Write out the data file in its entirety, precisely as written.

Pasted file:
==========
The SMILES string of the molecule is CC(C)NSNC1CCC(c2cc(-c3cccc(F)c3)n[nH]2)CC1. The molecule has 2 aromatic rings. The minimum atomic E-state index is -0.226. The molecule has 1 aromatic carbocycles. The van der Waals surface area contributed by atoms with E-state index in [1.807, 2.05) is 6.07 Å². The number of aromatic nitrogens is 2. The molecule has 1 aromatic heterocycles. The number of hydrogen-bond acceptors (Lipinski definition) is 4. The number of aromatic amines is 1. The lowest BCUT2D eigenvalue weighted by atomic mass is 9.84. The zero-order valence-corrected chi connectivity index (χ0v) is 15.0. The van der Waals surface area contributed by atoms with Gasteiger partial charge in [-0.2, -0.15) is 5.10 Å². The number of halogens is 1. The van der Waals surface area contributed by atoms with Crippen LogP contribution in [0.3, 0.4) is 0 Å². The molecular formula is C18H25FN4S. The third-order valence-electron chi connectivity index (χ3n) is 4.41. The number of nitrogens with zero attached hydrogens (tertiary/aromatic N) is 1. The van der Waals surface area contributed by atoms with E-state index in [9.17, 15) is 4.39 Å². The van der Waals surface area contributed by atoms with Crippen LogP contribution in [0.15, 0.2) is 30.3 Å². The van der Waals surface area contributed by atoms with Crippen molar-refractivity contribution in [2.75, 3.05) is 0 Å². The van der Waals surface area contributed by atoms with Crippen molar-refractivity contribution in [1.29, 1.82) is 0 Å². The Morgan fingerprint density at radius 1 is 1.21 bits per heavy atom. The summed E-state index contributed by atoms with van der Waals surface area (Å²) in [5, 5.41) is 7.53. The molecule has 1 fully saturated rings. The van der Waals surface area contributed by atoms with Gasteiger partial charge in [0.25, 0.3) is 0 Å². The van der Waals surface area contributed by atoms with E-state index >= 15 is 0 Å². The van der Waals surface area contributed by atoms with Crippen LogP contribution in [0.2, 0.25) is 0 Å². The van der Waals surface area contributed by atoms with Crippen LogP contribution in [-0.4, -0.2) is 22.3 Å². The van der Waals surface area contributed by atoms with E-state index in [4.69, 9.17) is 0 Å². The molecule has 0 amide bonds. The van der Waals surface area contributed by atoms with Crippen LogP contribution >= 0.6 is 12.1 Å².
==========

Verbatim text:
The SMILES string of the molecule is CC(C)NSNC1CCC(c2cc(-c3cccc(F)c3)n[nH]2)CC1. The molecule has 2 aromatic rings. The minimum atomic E-state index is -0.226. The molecule has 1 aromatic carbocycles. The van der Waals surface area contributed by atoms with E-state index in [1.807, 2.05) is 6.07 Å². The number of aromatic nitrogens is 2. The molecule has 1 aromatic heterocycles. The number of hydrogen-bond acceptors (Lipinski definition) is 4. The number of aromatic amines is 1. The lowest BCUT2D eigenvalue weighted by atomic mass is 9.84. The zero-order valence-corrected chi connectivity index (χ0v) is 15.0. The van der Waals surface area contributed by atoms with Gasteiger partial charge in [-0.2, -0.15) is 5.10 Å². The number of halogens is 1. The van der Waals surface area contributed by atoms with Crippen LogP contribution in [0.3, 0.4) is 0 Å². The molecular formula is C18H25FN4S. The third-order valence-electron chi connectivity index (χ3n) is 4.41. The number of nitrogens with zero attached hydrogens (tertiary/aromatic N) is 1. The van der Waals surface area contributed by atoms with E-state index in [9.17, 15) is 4.39 Å². The van der Waals surface area contributed by atoms with Crippen LogP contribution in [0.15, 0.2) is 30.3 Å². The van der Waals surface area contributed by atoms with Crippen molar-refractivity contribution in [2.75, 3.05) is 0 Å². The van der Waals surface area contributed by atoms with Crippen molar-refractivity contribution in [1.29, 1.82) is 0 Å². The Morgan fingerprint density at radius 1 is 1.21 bits per heavy atom. The summed E-state index contributed by atoms with van der Waals surface area (Å²) in [5, 5.41) is 7.53. The molecule has 1 fully saturated rings. The van der Waals surface area contributed by atoms with Gasteiger partial charge in [0.25, 0.3) is 0 Å². The van der Waals surface area contributed by atoms with E-state index >= 15 is 0 Å². The van der Waals surface area contributed by atoms with Crippen LogP contribution in [0.2, 0.25) is 0 Å². The van der Waals surface area contributed by atoms with Crippen LogP contribution in [-0.4, -0.2) is 22.3 Å². The van der Waals surface area contributed by atoms with E-state index in [4.69, 9.17) is 0 Å². The molecule has 0 amide bonds. The van der Waals surface area contributed by atoms with Crippen LogP contribution >= 0.6 is 12.1 Å².